TfL has continued with its major customer communication campaign. Radio and newspaper advertising has offered the latest travel advice, including promoting walking and cycling, and in the last week alone 10 million customer emails with this advice have been sent.

Posters and PA announcements around the network and social media channels are reminding people to wear face coverings while using public transport. More than 20,000 social distancing stickers are now in place at the busiest and largest stations on the London Underground, London Overground, DLR and Tram networks with the remaining stations following soon. More social distancing markers at bus stops and shelters are also being installed across London.

Dozens of stations have had new one-way and queuing systems to help control the flow of customers through the station, helping passengers to socially distance.  Passengers may be asked to wait to enter a station.  Signage has also been installed on escalators asking customers to stand six steps apart and in station lifts asking that just four people use them at a time.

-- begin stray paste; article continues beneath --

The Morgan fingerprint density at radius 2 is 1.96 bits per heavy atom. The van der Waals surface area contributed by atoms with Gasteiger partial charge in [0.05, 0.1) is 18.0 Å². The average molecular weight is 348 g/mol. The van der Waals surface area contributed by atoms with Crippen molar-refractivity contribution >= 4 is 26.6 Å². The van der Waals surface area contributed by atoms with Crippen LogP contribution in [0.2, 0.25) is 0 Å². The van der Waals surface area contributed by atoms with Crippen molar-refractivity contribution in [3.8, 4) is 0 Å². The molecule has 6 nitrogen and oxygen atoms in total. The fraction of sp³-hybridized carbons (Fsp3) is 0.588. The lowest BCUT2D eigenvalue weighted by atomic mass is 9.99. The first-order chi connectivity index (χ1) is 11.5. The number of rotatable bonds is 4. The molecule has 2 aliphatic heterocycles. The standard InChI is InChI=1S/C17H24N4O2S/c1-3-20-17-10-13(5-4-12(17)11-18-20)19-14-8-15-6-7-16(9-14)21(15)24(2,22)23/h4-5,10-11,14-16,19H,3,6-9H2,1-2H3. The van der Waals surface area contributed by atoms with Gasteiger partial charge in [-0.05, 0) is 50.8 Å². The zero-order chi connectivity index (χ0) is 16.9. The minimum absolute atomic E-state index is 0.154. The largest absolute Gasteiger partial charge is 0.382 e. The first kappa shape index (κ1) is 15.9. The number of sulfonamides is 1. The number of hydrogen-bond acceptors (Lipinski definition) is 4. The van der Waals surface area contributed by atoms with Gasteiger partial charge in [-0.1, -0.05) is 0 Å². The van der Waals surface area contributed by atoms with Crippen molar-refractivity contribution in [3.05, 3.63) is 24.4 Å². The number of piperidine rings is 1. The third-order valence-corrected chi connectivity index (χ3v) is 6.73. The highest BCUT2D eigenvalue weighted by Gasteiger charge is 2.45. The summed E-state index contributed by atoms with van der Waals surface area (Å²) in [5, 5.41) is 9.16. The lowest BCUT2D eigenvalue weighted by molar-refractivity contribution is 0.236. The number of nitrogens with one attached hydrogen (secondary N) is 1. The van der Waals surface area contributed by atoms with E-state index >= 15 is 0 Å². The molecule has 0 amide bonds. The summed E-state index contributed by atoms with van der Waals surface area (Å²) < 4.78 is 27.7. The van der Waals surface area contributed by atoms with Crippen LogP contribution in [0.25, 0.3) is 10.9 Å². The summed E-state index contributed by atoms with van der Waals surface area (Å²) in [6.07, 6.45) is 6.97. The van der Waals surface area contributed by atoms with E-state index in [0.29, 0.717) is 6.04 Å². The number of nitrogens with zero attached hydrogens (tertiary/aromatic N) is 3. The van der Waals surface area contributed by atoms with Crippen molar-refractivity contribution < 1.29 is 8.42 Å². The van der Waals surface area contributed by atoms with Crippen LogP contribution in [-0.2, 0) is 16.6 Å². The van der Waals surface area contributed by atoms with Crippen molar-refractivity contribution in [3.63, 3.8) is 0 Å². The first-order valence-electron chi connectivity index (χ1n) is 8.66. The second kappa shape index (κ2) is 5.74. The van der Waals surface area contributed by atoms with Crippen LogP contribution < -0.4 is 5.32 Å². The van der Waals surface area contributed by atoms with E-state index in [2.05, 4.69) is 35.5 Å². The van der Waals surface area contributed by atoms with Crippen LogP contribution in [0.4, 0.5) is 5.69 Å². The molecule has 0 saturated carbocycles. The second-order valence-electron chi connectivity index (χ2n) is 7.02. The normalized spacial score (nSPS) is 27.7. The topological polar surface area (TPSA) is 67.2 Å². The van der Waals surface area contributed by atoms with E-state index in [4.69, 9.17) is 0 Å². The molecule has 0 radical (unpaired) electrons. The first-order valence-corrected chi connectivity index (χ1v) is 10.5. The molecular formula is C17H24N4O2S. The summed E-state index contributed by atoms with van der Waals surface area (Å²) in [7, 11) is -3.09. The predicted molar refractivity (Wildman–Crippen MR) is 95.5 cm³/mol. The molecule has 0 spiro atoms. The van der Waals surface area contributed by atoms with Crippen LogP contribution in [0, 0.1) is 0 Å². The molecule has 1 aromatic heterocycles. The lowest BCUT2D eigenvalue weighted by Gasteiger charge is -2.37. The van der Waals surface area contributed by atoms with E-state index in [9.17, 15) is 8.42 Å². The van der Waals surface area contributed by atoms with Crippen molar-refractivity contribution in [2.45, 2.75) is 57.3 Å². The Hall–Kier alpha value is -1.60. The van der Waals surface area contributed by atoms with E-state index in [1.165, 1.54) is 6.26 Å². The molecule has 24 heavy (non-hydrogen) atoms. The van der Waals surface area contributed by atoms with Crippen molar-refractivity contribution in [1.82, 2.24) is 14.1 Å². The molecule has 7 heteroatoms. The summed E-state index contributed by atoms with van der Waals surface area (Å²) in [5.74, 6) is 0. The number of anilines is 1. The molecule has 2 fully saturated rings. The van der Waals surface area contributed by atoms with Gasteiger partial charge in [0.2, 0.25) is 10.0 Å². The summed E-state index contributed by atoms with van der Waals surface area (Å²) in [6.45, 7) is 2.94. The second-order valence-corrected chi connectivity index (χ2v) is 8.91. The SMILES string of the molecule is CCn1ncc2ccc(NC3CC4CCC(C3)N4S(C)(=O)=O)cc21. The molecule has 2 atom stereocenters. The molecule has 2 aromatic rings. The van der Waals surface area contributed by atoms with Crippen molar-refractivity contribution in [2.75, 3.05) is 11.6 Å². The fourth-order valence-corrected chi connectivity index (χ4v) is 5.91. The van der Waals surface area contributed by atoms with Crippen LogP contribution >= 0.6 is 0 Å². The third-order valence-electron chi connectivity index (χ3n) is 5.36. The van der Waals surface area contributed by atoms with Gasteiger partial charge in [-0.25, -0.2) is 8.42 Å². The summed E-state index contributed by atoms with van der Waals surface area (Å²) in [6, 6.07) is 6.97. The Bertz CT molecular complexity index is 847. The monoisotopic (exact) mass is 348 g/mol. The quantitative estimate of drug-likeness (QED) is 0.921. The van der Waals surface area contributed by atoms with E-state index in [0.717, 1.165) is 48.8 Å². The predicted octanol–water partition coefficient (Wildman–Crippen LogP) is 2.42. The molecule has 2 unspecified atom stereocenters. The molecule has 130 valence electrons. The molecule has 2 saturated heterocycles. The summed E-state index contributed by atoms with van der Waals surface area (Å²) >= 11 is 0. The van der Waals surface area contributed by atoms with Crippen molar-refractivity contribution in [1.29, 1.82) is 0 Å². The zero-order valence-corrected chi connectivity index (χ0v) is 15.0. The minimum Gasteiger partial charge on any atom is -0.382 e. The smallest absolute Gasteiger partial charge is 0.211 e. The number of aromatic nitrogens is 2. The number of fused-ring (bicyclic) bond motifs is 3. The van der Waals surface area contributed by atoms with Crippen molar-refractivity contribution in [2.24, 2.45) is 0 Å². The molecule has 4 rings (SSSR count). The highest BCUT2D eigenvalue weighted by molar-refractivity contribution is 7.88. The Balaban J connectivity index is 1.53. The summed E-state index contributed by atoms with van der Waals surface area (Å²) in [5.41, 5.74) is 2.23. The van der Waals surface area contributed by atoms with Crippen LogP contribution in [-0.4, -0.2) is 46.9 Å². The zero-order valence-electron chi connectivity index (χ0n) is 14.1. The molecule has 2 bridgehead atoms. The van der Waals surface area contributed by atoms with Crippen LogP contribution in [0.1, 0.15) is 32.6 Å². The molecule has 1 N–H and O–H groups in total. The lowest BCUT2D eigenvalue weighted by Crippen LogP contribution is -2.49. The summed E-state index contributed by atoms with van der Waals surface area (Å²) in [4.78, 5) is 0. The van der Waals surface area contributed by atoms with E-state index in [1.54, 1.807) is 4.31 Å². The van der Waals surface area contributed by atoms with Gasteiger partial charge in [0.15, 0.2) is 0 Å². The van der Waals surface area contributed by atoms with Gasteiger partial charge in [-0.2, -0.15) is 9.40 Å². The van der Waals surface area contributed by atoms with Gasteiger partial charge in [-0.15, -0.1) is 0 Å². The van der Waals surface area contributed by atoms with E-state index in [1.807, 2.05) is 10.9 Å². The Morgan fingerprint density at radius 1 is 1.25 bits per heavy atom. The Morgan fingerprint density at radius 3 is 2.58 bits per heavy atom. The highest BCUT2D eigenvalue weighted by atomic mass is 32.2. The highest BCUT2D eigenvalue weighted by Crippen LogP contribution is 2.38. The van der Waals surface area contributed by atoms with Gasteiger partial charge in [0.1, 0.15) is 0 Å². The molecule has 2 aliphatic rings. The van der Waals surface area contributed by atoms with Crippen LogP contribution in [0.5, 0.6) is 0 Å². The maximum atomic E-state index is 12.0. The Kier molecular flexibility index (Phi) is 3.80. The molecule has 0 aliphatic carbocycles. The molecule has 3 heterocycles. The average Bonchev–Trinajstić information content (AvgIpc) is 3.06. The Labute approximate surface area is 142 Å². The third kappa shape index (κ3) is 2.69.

Bus passengers are asked to observe social distancing at stops and bus stations wherever possible, to board buses through the middle doors and to allow other passengers to get on and off while maintaining social distancing. Bus passengers are also asked to make use of all available space, including the upper deck.  If buses are very busy, customers are asked to wait for the next bus.

TfL has deployed additional staff, including Compliance Policing and On-Street Officers, across the network and at bus stations to help with social distancing. Hundreds of officers from the British Transport Police are also out across the transport network where they are most needed, keeping customers and staff safe.

TfL has now installed more than 500 hand sanitisers in Tube station ticket halls, with additional points being installed across the network this week. Hand sanitiser points will be introduced to the platform areas on the Tube network in the coming weeks. They are also being installed in all bus stations in London and at selected TfL Rail, London Overground, Tram stops and DLR stations, as well as at Victoria Coach Station, the Woolwich Ferry and Emirates Air Line.

As has been the case throughout the pandemic, even with travel levels on the Tube as low as 5 per cent, there will be occasions when it will not be possible to maintain social distancing.  In addition to wearing a facial covering, TfL is asking everyone using public transport to help maintain social distancing wherever possible by respecting the space of fellow passengers and following signage and the advice of TfL staff.